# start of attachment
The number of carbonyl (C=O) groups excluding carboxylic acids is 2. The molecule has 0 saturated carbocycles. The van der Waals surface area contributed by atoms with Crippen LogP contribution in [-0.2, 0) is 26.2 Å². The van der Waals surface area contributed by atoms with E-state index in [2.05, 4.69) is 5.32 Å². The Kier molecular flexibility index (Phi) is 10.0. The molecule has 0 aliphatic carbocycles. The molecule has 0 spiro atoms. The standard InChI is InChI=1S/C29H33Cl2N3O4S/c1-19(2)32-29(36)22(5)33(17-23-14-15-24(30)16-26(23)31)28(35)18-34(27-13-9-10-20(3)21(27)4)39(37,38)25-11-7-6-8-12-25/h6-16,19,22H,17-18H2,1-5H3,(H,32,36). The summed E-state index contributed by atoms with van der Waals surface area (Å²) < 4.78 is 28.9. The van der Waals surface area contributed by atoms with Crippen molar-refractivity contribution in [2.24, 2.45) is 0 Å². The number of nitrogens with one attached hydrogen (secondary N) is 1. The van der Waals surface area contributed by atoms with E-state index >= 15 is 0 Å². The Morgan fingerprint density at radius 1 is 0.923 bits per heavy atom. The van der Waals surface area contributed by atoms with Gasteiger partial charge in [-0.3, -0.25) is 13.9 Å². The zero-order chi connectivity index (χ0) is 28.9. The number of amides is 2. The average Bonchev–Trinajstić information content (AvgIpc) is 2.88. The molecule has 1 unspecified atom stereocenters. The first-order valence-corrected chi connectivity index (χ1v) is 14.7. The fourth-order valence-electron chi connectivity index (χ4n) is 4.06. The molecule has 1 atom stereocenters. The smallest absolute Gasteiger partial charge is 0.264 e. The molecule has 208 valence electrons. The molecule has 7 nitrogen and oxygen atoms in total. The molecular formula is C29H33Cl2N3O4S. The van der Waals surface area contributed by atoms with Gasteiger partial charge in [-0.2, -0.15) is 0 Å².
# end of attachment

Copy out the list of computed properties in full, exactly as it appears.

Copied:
The number of carbonyl (C=O) groups excluding carboxylic acids is 2. The molecule has 0 saturated carbocycles. The van der Waals surface area contributed by atoms with Crippen LogP contribution in [-0.2, 0) is 26.2 Å². The van der Waals surface area contributed by atoms with E-state index in [2.05, 4.69) is 5.32 Å². The Kier molecular flexibility index (Phi) is 10.0. The molecule has 0 aliphatic carbocycles. The molecule has 0 spiro atoms. The standard InChI is InChI=1S/C29H33Cl2N3O4S/c1-19(2)32-29(36)22(5)33(17-23-14-15-24(30)16-26(23)31)28(35)18-34(27-13-9-10-20(3)21(27)4)39(37,38)25-11-7-6-8-12-25/h6-16,19,22H,17-18H2,1-5H3,(H,32,36). The summed E-state index contributed by atoms with van der Waals surface area (Å²) < 4.78 is 28.9. The van der Waals surface area contributed by atoms with Crippen molar-refractivity contribution in [2.24, 2.45) is 0 Å². The number of nitrogens with one attached hydrogen (secondary N) is 1. The van der Waals surface area contributed by atoms with E-state index >= 15 is 0 Å². The Morgan fingerprint density at radius 1 is 0.923 bits per heavy atom. The van der Waals surface area contributed by atoms with Gasteiger partial charge in [-0.3, -0.25) is 13.9 Å². The zero-order chi connectivity index (χ0) is 28.9. The number of amides is 2. The average Bonchev–Trinajstić information content (AvgIpc) is 2.88. The molecule has 1 unspecified atom stereocenters. The first-order valence-corrected chi connectivity index (χ1v) is 14.7. The fourth-order valence-electron chi connectivity index (χ4n) is 4.06. The molecule has 1 atom stereocenters. The smallest absolute Gasteiger partial charge is 0.264 e. The molecule has 208 valence electrons. The molecule has 7 nitrogen and oxygen atoms in total. The molecular formula is C29H33Cl2N3O4S. The van der Waals surface area contributed by atoms with Gasteiger partial charge in [-0.2, -0.15) is 0 Å².